The Library of Arabic Literature is published by NYU University and is dedicated to bringing the classics of the Arabic world to English-speaking audiences all around the world. Focusing on titles from the seventeenth to nineteenth centuries, the idea behind the Library of Arabic Literature is to showcase clear translations from a wide range of works, from collections on scientific thinking and satire to famous fictional texts and political treatises. Directed by a group of distinguished global scholars, the Library seeks to stoke not only a passing interest in the world of Arabic literature, but also to inspire the next generation of scholars and students.
The Epistle of Forgiveness: Volumes One and Two by Abu l-‘Ala al-Ma’arri translated by Geert Jan Van Gelder
In this meandering rebuttal penned a millennium ago, Geert Jan Van Gelder presents the ornate writings of one of the great works of classic Arabian literature. The Syrian writer Abu l-’Ala al-Ma’arri’s biting response to Ibn al-Qari, which ranges from hypothetical conversations with great figures of the past to funny parables and conversations with the Devil, showcases the maverick writer’s wit and radical thinking in the first complete translation of the work into any language.
What ‘Isa ibn Hisham Told Us by Muhammad al-Muwaylihi translated by Roger Allen and foreword by Maria Golia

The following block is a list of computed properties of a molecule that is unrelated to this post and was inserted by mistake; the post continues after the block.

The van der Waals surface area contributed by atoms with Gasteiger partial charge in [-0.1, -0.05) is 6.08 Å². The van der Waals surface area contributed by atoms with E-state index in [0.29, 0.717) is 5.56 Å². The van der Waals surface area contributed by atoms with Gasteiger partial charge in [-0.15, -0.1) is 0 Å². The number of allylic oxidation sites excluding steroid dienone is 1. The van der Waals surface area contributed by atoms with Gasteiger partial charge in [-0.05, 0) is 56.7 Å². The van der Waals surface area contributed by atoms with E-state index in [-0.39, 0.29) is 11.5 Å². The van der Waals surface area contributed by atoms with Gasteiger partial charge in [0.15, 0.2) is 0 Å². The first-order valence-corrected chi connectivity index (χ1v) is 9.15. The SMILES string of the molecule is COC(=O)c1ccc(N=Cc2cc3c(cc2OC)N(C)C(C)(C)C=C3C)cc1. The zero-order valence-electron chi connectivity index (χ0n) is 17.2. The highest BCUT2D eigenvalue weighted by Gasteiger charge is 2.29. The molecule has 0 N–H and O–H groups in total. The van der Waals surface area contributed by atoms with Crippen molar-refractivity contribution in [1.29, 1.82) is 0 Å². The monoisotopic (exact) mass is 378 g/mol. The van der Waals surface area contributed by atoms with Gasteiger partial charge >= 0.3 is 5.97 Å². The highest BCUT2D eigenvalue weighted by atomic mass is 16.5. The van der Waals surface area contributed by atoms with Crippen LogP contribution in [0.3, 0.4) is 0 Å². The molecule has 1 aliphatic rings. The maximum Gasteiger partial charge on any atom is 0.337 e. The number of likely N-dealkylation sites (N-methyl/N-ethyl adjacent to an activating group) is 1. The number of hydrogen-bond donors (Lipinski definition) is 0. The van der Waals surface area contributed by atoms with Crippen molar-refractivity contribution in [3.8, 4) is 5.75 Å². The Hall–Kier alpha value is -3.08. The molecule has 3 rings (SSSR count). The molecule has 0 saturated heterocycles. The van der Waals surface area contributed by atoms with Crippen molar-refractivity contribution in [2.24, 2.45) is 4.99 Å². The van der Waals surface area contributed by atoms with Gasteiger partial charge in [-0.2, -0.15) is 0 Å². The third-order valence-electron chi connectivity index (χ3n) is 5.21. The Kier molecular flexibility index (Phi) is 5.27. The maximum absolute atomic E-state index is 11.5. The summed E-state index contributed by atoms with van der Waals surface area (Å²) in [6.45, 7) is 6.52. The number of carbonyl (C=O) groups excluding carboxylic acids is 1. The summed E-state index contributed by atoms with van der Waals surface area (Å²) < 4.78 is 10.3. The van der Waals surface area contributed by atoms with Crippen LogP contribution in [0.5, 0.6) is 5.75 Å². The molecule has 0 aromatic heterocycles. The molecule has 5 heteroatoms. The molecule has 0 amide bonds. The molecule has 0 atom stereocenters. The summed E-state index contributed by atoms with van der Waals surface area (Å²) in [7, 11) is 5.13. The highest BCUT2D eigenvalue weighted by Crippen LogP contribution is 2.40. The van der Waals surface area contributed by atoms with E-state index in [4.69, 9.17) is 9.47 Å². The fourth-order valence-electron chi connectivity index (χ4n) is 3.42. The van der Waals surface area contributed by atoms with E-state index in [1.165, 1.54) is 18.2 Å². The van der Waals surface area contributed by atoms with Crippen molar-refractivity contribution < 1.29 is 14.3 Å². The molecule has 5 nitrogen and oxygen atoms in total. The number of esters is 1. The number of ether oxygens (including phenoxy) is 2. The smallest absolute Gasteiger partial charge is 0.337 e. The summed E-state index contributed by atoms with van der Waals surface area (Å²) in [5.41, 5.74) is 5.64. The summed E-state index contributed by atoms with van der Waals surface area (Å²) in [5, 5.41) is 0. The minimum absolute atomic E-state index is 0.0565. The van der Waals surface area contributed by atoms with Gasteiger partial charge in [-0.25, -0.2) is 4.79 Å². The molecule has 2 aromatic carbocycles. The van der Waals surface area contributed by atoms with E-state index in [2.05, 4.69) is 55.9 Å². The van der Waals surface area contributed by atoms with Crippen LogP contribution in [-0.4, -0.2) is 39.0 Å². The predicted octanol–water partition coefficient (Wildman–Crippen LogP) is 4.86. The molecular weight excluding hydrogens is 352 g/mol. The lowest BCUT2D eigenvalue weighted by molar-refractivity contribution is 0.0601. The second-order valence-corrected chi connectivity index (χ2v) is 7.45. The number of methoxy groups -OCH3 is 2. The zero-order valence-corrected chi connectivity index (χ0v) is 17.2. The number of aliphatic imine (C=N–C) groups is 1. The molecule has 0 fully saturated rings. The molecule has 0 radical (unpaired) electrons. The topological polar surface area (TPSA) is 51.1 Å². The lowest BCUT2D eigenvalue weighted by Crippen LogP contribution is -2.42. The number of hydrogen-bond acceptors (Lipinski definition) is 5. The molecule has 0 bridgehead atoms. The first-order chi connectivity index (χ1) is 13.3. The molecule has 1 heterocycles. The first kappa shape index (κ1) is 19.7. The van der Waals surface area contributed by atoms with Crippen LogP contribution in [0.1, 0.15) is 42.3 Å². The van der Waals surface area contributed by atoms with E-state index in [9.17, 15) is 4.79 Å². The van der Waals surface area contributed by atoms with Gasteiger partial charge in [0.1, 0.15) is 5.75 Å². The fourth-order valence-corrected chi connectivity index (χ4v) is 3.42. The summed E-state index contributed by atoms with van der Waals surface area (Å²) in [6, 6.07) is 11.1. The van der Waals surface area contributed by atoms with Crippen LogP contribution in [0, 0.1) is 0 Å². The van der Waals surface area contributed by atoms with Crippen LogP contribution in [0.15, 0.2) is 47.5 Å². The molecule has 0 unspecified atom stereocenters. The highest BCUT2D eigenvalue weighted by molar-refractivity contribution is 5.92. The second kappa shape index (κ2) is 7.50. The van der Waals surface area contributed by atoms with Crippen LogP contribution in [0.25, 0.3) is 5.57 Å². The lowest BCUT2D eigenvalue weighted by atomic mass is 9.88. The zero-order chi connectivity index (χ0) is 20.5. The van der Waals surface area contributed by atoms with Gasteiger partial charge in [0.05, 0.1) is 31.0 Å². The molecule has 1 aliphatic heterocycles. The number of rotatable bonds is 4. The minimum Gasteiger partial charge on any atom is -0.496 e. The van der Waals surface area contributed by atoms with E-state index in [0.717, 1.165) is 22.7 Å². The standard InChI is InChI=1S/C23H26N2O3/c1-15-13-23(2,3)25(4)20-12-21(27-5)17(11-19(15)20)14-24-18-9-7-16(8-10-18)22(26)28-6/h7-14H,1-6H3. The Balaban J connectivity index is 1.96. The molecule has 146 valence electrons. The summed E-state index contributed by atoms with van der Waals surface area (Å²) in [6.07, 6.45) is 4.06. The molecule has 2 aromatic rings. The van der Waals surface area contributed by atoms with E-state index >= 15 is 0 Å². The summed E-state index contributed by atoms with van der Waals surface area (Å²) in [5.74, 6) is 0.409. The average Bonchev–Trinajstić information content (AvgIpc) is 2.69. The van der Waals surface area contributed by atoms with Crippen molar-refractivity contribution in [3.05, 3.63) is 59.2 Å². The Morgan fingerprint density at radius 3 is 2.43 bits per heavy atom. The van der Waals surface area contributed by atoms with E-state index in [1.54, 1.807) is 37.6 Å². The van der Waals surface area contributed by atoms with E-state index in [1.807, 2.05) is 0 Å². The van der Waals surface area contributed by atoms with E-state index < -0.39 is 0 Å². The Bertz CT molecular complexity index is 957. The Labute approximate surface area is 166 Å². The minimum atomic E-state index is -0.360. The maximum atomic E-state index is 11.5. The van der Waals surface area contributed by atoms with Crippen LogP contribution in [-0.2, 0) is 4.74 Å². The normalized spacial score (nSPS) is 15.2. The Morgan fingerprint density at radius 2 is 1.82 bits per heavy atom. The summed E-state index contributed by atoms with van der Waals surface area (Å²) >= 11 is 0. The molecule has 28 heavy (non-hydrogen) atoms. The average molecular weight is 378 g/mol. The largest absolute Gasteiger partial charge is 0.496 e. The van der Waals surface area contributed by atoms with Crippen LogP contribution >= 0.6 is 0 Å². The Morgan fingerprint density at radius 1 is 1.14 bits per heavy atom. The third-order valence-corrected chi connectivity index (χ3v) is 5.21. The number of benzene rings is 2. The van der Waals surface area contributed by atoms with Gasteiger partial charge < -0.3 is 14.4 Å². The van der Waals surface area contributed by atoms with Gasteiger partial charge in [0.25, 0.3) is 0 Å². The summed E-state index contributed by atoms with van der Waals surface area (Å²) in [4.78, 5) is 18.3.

An important work for a number of areas, What ‘Isa ibn Hisham Told Us charges into an era when Egypt was a British territory and European Imperialism stretched across the globe. The eponymous narrator and his friend take a long, hard look at the changes enacted in society during the 19th and early 20th century, from the clash of identities from adopting westernized values in Cairo to the World’s Fair of 1900 when all of the past century is put on display.
Classical Arabic Literature: A Library of Arabic Literature Anthology selected and translated by Geert Jan Van Gelder
A wide-ranging anthology stretching from the pre-Islamic world to the 18th century, Geert Jan Van Gelder has compiled a delectable selection of works that illustrate areas of the Arabic literary pantheon that are sometimes overlooked. He styles the collection as a library, and the variety of topics and styles surely showcases it. From love poems and literary criticism to comedy and fairy tales, there’s something for everyone in this library.